The Morrison Government is being urged to work with industry, unions, and experts to solve critical vulnerabilities in the nation’s supply chains after a leaked Defence Department report revealed essential services would break down within months in a major crisis.
The union also urged the public release of the full report, commissioned by the Defence Department and produced by Engineers Australia, saying the public had a right to know exactly what impacts a breakdown of international trade could have on key sectors of the economy.
The MUA has warned repeatedly that Australia’s reliance on foreign-owned shipping — which carries 98 per cent of the country’s imports and exports — make our island nation highly vulnerable to disruptions caused by natural disaster, military conflict, or economic crisis.
The union has been advocating for action since 2015, including through submissions to parliamentary inquiries and by commissioning shipping expert John Francis to produce a report, ‘Australia’s Fuel Security – Running on Empty’, which examined the nation’s reliance on foreign-owned tankers to supply petrol, diesel and jet fuel.
MUA Assistant National Secretary Ian Bray said the COVID-19 pandemic had provided a stark warning, causing shortages of medical supplies and essential products across the economy.
“This Defence Department report has vindicated our repeated warnings that Australia is incredibly vulnerable to any major crisis that impacts on international trade, revealing how quickly essential services and the broader economy would grind to a halt,” Mr Bray said.
“Of particular concern are indications that essential services like clean water could be impacted within weeks, along with our health system, while the fuel needed to transport food and essential goods would run out in less than two months.
“Australia has received a clear warning from COVID-19, which has shown how quickly shortages of health products and essential consumer goods can occur when supply chains are impacted.
“Unless there are actions taken to address these risks, a future military conflict, natural disaster, economic crisis or pandemic that cuts seaborne trade will result in catastrophic consequences.”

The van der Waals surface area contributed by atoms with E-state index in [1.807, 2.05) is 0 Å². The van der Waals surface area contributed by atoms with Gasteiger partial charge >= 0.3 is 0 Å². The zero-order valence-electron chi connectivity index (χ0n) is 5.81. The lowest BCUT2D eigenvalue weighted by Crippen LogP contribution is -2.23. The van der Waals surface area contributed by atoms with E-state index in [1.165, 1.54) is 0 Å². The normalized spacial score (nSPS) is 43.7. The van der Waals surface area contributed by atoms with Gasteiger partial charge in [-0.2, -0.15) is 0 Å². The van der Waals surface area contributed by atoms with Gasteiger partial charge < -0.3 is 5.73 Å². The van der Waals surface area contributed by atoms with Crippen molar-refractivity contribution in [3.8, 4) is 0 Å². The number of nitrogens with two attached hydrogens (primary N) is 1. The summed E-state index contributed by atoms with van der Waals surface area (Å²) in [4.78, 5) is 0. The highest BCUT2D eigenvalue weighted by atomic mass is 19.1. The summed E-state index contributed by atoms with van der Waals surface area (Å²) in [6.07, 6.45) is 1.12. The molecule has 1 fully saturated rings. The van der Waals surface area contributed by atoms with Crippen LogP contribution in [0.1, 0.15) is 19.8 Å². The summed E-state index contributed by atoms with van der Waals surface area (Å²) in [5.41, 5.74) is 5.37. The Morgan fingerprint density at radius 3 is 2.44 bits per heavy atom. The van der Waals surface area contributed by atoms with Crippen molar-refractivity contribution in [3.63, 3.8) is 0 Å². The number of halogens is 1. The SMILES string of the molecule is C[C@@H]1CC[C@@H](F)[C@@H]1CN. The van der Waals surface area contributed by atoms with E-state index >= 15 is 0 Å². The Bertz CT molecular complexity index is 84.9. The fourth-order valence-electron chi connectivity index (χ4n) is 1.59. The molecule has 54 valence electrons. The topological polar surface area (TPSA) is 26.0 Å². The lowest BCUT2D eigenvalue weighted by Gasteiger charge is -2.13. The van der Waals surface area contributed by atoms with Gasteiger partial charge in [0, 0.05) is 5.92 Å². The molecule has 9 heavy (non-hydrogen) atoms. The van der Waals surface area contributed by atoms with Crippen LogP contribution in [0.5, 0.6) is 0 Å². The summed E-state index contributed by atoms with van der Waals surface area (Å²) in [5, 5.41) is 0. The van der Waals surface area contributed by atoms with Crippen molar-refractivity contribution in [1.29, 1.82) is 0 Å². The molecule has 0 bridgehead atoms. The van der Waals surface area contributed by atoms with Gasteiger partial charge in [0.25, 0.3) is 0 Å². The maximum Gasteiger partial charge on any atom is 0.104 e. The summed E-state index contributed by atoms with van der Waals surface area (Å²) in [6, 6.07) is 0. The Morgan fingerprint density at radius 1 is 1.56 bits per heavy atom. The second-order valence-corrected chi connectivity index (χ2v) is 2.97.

Mr Bray said the union was urging the Morrison Government to release the full Defence Department report and convene an urgent round-table of experts, including industry representatives and unions, to develop potential solutions.
“There are solutions available that would make the country more resilient to a crisis, such as creating domestic stockpiles of fuel and other essential products, increasing local manufacturing capacity, and creating a strategic fleet of Australian-owned vessels to carry essential goods, but they will need cooperation and clear leadership to deliver,” he said.
“The COVID-19 crisis has provided an unprecedented opportunity to put politics aside and work together to defend our nation’s long-term interests by securing supply chains and addressing clear vulnerabilities.
“The union has been warning for years that the decline of Australian shipping is a national security risk — a view vindicated by this Defence Department report — which is why we continue to urge the Australian Government to invest in the creation of a strategic fleet.
“When 98 per cent of our trade depends on foreign-owned ships, with no guarantee we could continue to access them in a crisis, it is clear that we are in an incredibly vulnerable position.”